Over a decade has passed since the self-titled follow up to 2002’s ‘Up The Bracket‘ saw The Libertines reach the peak of their powers.
Bittersweet tales of a band caught up between realising their dreams and the carefree days of pre-fame anonymity were told as the good ship Albion was caught in a storm of hedonistic desires which Pete Doherty in particular struggled to overcome.
Fast-forward to the present day and we see a not-too-dissimilar picture to that of the youthful, ramshackle exuberance portrayed to a generation of lost souls over ten years ago, who pined for a different world to that which they surveyed.
The Libertines have returned with Doherty having cleaned up his act in a Thailand rehabilitation clinic before being joined by the rest of the group for more than a nostalgic trip down memory lane.
‘Anthems For Doomed Youth’ may have been driven by a media and PR swirl of utilitarian campaigns; inclusive of album ‘bundles’, Facebook and e-mail promotions and an eventual upgrade of cancelled intimate shows in Manchester and London to swelling arena venues ill-befitting of the band’s performance style but, most importantly, the songs remain just as enthralling as ever.
Opening track ‘Barbarians’ sets the tone for an album filled with similar juxtaposing sentiments found in previous Libertines tracks, where Carl Barat bellows, “They boxed off your heart, you boxed out your mind”, over reverberating guitar chords. Barat sings of a world which seems screwed up, yet his attitude allows him to make the most of it while Doherty is altogether more cynical.
Hazy vocal lines on pre-release single ‘Gunga Din’ introduce Doherty, openly stating that he, “Woke up again to my chagrin, getting sick and tired of feeling sick and tired again”. It becomes clear this is a record with the same idealism as there always was, yet it’s now embellished with a cautious hindsight which only age can bring. The next generation of Libertines fans still have plenty to sink their teeth into however, wide-eyed self-deprecation leading to a rousing chorus where Barat and Doherty sing in unison before switching back into the staple erratic guitar jangle which will raise a smile from long-time followers.
‘Fame and Fortune‘ is where the fun really starts, a near slapstick Carry On style vocal delivery from Doherty befitting their beloved England of a bygone age, encapsulated by the burgeoning London theatre scene. A Dickensian tale of wandering the streets of Camden seeking fame and bright lights includes a raft of typically wistful metaphors and what appears to be a chilling reference to their own journey: “Hold on to your dreams, however bleak it seems, The world they may not listen, but the devil may care”.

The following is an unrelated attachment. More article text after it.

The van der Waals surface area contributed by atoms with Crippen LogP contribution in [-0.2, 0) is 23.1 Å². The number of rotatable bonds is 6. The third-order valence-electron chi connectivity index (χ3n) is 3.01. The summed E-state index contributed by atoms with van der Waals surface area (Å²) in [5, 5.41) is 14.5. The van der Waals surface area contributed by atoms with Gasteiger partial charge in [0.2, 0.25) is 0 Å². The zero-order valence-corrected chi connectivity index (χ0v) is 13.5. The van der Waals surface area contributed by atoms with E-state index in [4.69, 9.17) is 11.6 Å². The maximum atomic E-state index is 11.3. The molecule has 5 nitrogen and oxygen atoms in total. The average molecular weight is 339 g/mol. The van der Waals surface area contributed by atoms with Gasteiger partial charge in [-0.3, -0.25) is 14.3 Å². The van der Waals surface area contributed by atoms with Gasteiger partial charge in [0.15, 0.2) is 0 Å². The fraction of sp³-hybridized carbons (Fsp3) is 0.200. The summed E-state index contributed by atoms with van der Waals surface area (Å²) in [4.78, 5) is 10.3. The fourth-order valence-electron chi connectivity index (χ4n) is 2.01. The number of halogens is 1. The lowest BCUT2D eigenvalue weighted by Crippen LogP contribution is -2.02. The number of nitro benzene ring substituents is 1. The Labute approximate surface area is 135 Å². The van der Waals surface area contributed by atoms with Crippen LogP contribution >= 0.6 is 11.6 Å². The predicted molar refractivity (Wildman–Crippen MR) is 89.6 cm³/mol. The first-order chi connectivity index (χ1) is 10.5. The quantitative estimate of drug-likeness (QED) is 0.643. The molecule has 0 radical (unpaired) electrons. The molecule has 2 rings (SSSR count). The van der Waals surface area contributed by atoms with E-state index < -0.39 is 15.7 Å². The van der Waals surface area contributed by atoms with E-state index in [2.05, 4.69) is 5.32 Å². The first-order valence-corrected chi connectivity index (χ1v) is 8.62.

Antiquated idealism continues on the acoustic, piano led double-act of the title track and ‘You’re My Waterloo’. The romantically attuned songwriting of Barat and Doherty has always shined in quieter moments, and at times is often favourable to the garage rock clamour of earlier tracks. Cromwell and Orwell are name-dropped in the former track, where Barat croons a message of pub-based collectiveness in the face of lost dreams and overbearing government institutions keen to dispel hopes of revolution.
‘Waterloo’s melancholic, yet enchanting piano-driven melody provides Doherty with a platform for unrestrained depiction of two estranged lovers battling demons to the brink of near extinction. It’s a difficult listen – in particular because of Doherty’s past – laid bare for everyone with a remarkable honesty.
The latter half of the record includes further gems in the form of the typically runaway train style instrumental found on ‘Heart Of The Matter’, featuring earnest Doherty-led vocals backed by John Hassall and Gary Powell on bass and drums respectively, while the ‘Fury Of Chonburi’ ramps up the volume yet further for a punk infused track scraping the depths of their debut album ferocity.
‘Glasgow Coma Scale Blues’ is a title which stands out instantly on the rundown, and thankfully lives up to such intrigue by representing a clear highlight. Swaggering vocals are interspersed with choppy guitar chords as the track builds into a rambunctious chorus reminiscent of ‘Gunga Din’s joyously choral singalong, before haunting closer ‘Dead For Love’ rounds off an accomplished return for the band.
‘Anthems For Doomed Youth’ attempts at winning round a new legion of fans, and will likely be successful, maintaining all the elements of what made The Libertines such an exciting prospect in the first place.
While the Arctic Monkeys have long since cornered the market when it comes to straight talking tales of nocturnal romance and reflection, The Libertines still reign supreme when seeking escapism in a harsh world for a young generation which arguably needs them now more than ever.